profits off the island, through exorbitant taxes or limits on currency
exchange.

Still more, like Ernesto Benítez, 37, an artist, cannot imagine a real
open market. "They're going to set one price, per square foot, and
that's it," he said.

Of course, he added, Cubans would respond by setting their own prices.
And that might be enough to stimulate movement, he said.

He certainly hopes so. Mr. Benítez and the woman he has lived with for
nearly a decade broke up 18 months ago. Each is now dating someone new
and there are nights, they admit, that get a little awkward. Only a
narrow bathroom separates their bedrooms.

Katia González, 48, whose parents gave her their apartment before they
died (which Cuba allows) said she would consider selling for a fair
price. What did she think her two-bedroom just blocks from the ocean, in
Havana's best neighborhood, could command? "Oh, $25,000," she said. "A
little more, maybe $30,000."

In Miami, a similar apartment might cost nearly 10 times that — which is
what many Cuban-Americans seem to be thinking. José and several other
brokers in Havana said real estate transactions on the black market
routinely involved money from Cubans overseas, especially Florida.

"There's always money coming in from Miami," said Gerardo, a broker who
withheld his full name. "The Cuban in Miami buys a house for his cousin
in Cuba and when he comes here in the summer for a couple of months, he
stays in that house."

Technically, this is a violation of the trade embargo that began under
President Dwight D. Eisenhower. According to the United States Treasury
Department, deals or investments with Cubans are prohibited. Receiving
money or profit from Cuba is also illegal.

But the rules are muddy in practice. Family transactions — mainly
involving recent emigrants — seem to be expanding with a wink from the
White House. Supporting private business is now encouraged under the
general license that lets Cuban-Americans visit relatives, and in 2009,
President Obama established a new policy letting Cuban-Americans visit
the island whenever they want, and send unlimited remittances to relatives.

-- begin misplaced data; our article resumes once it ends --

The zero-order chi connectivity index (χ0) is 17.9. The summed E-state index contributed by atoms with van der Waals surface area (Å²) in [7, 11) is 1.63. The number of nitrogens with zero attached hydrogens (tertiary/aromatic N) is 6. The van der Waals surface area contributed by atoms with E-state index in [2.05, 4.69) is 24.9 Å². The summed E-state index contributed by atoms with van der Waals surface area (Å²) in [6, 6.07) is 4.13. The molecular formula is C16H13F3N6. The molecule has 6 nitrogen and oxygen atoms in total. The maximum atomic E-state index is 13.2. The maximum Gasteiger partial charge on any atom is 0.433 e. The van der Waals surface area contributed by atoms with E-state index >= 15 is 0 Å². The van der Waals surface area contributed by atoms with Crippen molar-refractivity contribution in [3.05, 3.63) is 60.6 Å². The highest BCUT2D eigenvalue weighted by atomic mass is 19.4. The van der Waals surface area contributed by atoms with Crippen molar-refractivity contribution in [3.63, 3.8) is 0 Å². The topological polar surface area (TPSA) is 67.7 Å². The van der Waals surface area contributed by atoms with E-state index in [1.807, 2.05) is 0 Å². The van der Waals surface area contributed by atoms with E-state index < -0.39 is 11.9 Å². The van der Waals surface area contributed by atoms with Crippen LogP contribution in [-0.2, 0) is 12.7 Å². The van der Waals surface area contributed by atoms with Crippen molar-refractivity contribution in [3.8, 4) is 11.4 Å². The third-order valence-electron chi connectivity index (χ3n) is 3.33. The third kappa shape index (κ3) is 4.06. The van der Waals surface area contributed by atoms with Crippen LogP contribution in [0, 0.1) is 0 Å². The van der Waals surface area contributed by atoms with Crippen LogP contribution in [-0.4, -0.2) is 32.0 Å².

Beyond that, enforcement against individuals, as opposed to businesses,
is practically nonexistent: in the past 18 months, only one American was
penalized for violating the sanctions, with a fine of $525, according to
a Congressional report published last month.

Experts say the Cuban diaspora has already begun to create a tiered
social system in Cuba. Cuban emigrants sent back about $1 billion in
remittances last year, studies show, with an increasing proportion of
that money financing budding capitalists in need of pizza ovens or other
equipment to work privately. Homes would simply expand the bond, experts
say, and offers are already arriving.

Ilda, 69, lives alone in a five-bedroom, ninth-floor apartment with
views of the sea. A visiting Cuban-American couple — "chic, very well
dressed," she said — asked to buy her apartment for $150,000, with
little care for any bans on foreign ownership.

"I told them I can't," Ilda said. "We're waiting for the law." Even when
the law changes, she said she would prefer a "permuta," a trade, because
she would be guaranteed a place to live.

Her fear of having nowhere to go is common. One recent study, by Sergio
Díaz-Briquets, a Washington-based demography expert, found that Cuba has
a housing deficit of 1.6 million units. The government says the number
is closer to 500,000, still a serious problem.

Mr. Coyula said money from sales might not be enough to fix it, since
there is almost no construction industry, permitting process or
materials to build with.

Other thorny issues might have to be revisited. "Evictions haven't
happened here since 1939," he said. "There's a law forbidding them."

For now, though, Cubans are trying to grasp basic details. How will the
mortgage system work? How high will taxes be? What's a fair price?

There is even a question of how buyers and sellers will come together.
Classified listings are illegal in Cuba, which explains why brokers like
José, known as corredores, spend their days moving through open air
bazaars with notebooks listing apartments offered or desired.

He already has two employees working for him and when the new law
arrives, whether his services are legal or not, he expects to hire more.
"We have to get coordinated," he said. "It's coming."

Victoria Burnett contributed reporting.

https://www.nytimes.com/2011/08/03/world/americas/03cuba.html?_r=1&pagewanted=all